In the event, their own lives were tragically cut short. Those sheltering on the upper floor were burnt to death; in some instances their silhouettes — carbonised by high temperatures — were eerily seared onto the walls, including that of a woman clutching onto her baby. Most of those in the lower hall were killed by boiling water that gushed from the shelter’s two enormous water tanks following the impact of the bombs.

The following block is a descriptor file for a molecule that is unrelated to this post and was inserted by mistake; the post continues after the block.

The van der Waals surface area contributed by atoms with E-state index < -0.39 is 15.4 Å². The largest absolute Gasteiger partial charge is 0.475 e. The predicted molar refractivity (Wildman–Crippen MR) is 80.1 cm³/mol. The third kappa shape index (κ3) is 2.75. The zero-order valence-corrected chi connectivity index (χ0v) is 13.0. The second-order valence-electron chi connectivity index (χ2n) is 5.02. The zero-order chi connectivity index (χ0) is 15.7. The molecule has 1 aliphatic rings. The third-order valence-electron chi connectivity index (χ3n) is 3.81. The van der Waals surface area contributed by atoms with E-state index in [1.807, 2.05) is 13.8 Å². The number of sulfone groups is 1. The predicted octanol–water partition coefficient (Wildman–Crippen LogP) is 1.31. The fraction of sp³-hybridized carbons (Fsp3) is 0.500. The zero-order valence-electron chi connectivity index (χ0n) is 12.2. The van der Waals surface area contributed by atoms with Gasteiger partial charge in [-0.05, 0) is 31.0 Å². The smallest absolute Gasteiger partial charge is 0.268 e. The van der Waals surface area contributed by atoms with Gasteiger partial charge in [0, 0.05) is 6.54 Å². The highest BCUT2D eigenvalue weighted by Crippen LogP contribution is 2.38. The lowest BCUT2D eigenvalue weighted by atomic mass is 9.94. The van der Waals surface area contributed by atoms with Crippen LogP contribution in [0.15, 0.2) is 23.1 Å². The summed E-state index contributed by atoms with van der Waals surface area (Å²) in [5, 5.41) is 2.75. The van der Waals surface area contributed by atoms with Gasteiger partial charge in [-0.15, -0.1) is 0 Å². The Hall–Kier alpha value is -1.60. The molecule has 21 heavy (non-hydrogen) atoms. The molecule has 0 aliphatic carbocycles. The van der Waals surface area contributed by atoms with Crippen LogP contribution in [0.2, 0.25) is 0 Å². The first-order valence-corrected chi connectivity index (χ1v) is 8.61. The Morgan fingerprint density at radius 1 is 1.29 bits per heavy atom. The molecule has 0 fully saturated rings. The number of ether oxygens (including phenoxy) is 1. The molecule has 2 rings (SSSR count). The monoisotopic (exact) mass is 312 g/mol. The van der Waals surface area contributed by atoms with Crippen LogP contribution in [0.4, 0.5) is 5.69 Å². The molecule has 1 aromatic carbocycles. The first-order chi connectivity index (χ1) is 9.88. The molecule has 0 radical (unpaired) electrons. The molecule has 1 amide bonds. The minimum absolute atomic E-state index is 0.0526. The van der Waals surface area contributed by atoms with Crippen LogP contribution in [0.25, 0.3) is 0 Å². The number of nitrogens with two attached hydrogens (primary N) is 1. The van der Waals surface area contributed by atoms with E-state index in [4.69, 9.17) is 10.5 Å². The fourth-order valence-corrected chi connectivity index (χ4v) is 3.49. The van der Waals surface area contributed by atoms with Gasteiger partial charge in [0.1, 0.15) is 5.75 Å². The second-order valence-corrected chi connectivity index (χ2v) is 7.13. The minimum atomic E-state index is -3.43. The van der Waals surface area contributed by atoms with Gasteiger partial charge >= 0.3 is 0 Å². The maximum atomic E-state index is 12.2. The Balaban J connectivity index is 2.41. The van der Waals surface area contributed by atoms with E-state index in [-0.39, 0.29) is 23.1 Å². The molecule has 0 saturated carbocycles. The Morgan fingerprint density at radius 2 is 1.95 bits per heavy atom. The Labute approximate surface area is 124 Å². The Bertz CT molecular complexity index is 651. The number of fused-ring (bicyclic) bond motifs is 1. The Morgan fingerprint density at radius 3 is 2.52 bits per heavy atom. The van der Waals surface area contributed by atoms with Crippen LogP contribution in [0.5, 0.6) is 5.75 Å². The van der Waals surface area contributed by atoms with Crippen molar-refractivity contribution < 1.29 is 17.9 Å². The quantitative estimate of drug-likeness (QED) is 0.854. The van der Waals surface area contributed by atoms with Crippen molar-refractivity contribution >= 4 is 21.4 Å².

Only 14 survived, but they could hardly be considered the lucky ones since the majority sustained terrible injuries from the blasts. Rescuers who rushed to the scene were frustrated by a lack of electricity to power their equipment and a thick steel door that was so hot it was glowing. All they could do was listen to the screams and the cries of the dying.